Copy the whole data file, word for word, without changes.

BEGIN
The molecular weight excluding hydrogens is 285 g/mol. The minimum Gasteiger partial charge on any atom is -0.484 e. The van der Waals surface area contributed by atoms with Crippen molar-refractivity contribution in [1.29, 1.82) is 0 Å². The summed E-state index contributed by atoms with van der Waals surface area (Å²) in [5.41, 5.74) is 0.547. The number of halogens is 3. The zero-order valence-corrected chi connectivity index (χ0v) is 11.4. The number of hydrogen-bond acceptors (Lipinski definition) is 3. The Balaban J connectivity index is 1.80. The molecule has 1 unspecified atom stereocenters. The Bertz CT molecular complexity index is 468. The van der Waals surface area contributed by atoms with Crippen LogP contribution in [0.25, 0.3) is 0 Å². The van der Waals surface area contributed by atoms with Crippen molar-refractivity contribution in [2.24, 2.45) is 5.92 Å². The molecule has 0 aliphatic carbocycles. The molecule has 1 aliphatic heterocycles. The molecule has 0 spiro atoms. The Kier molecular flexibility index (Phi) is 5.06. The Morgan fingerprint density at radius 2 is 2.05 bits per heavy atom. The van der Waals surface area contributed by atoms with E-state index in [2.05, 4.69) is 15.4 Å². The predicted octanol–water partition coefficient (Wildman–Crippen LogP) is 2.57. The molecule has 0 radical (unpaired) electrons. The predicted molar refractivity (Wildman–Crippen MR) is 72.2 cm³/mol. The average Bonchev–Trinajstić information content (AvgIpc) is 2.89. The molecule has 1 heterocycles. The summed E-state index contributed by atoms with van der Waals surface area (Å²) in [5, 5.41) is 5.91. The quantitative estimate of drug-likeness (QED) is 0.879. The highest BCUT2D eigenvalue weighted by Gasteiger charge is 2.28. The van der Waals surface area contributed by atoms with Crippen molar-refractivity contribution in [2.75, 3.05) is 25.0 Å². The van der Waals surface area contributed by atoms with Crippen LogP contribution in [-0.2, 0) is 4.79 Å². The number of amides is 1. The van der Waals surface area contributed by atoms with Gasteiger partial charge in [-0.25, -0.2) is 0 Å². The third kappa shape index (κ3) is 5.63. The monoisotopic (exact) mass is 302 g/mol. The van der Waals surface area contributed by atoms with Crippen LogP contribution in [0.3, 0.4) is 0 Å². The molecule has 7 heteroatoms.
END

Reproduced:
The molecular weight excluding hydrogens is 285 g/mol. The minimum Gasteiger partial charge on any atom is -0.484 e. The van der Waals surface area contributed by atoms with Crippen molar-refractivity contribution in [1.29, 1.82) is 0 Å². The summed E-state index contributed by atoms with van der Waals surface area (Å²) in [5.41, 5.74) is 0.547. The number of halogens is 3. The zero-order valence-corrected chi connectivity index (χ0v) is 11.4. The number of hydrogen-bond acceptors (Lipinski definition) is 3. The Balaban J connectivity index is 1.80. The molecule has 1 unspecified atom stereocenters. The Bertz CT molecular complexity index is 468. The van der Waals surface area contributed by atoms with Crippen LogP contribution in [0.25, 0.3) is 0 Å². The van der Waals surface area contributed by atoms with Crippen molar-refractivity contribution in [2.24, 2.45) is 5.92 Å². The molecule has 0 aliphatic carbocycles. The molecule has 1 aliphatic heterocycles. The molecule has 0 spiro atoms. The Kier molecular flexibility index (Phi) is 5.06. The Morgan fingerprint density at radius 2 is 2.05 bits per heavy atom. The van der Waals surface area contributed by atoms with E-state index in [2.05, 4.69) is 15.4 Å². The predicted octanol–water partition coefficient (Wildman–Crippen LogP) is 2.57. The molecule has 0 radical (unpaired) electrons. The predicted molar refractivity (Wildman–Crippen MR) is 72.2 cm³/mol. The average Bonchev–Trinajstić information content (AvgIpc) is 2.89. The molecule has 1 heterocycles. The summed E-state index contributed by atoms with van der Waals surface area (Å²) in [5, 5.41) is 5.91. The quantitative estimate of drug-likeness (QED) is 0.879. The highest BCUT2D eigenvalue weighted by Gasteiger charge is 2.28. The van der Waals surface area contributed by atoms with Crippen molar-refractivity contribution in [2.75, 3.05) is 25.0 Å². The van der Waals surface area contributed by atoms with Crippen LogP contribution in [-0.2, 0) is 4.79 Å². The number of amides is 1. The van der Waals surface area contributed by atoms with Gasteiger partial charge in [-0.25, -0.2) is 0 Å². The third kappa shape index (κ3) is 5.63. The monoisotopic (exact) mass is 302 g/mol. The van der Waals surface area contributed by atoms with Crippen LogP contribution in [0.3, 0.4) is 0 Å². The molecule has 7 heteroatoms.